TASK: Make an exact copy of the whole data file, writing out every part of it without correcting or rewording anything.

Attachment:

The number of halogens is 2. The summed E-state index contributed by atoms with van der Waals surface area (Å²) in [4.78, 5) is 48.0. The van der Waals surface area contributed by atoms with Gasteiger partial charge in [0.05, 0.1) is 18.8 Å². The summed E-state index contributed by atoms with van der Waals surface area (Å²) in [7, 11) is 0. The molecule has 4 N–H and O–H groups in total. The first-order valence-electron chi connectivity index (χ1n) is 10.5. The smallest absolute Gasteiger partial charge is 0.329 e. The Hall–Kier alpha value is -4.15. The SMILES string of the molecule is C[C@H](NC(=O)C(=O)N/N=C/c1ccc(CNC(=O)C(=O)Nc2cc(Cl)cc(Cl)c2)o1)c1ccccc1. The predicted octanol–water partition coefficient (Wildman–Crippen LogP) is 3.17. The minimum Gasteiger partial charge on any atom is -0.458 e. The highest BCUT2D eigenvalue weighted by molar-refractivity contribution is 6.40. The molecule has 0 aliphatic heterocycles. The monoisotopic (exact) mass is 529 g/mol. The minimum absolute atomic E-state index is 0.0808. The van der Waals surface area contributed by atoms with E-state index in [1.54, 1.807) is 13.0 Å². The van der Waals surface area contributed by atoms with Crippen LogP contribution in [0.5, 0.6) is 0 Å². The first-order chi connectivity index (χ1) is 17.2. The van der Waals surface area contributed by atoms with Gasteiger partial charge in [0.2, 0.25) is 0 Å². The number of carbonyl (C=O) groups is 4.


The number of halogens is 2. The summed E-state index contributed by atoms with van der Waals surface area (Å²) in [4.78, 5) is 48.0. The van der Waals surface area contributed by atoms with Gasteiger partial charge in [0.05, 0.1) is 18.8 Å². The summed E-state index contributed by atoms with van der Waals surface area (Å²) in [7, 11) is 0. The molecule has 4 N–H and O–H groups in total. The first-order valence-electron chi connectivity index (χ1n) is 10.5. The smallest absolute Gasteiger partial charge is 0.329 e. The Hall–Kier alpha value is -4.15. The SMILES string of the molecule is C[C@H](NC(=O)C(=O)N/N=C/c1ccc(CNC(=O)C(=O)Nc2cc(Cl)cc(Cl)c2)o1)c1ccccc1. The predicted octanol–water partition coefficient (Wildman–Crippen LogP) is 3.17. The minimum Gasteiger partial charge on any atom is -0.458 e. The highest BCUT2D eigenvalue weighted by molar-refractivity contribution is 6.40. The molecule has 0 aliphatic heterocycles. The monoisotopic (exact) mass is 529 g/mol. The minimum absolute atomic E-state index is 0.0808. The van der Waals surface area contributed by atoms with E-state index in [1.54, 1.807) is 13.0 Å². The van der Waals surface area contributed by atoms with Crippen LogP contribution in [0.5, 0.6) is 0 Å². The first-order chi connectivity index (χ1) is 17.2. The van der Waals surface area contributed by atoms with Gasteiger partial charge in [0.2, 0.25) is 0 Å². The number of carbonyl (C=O) groups is 4.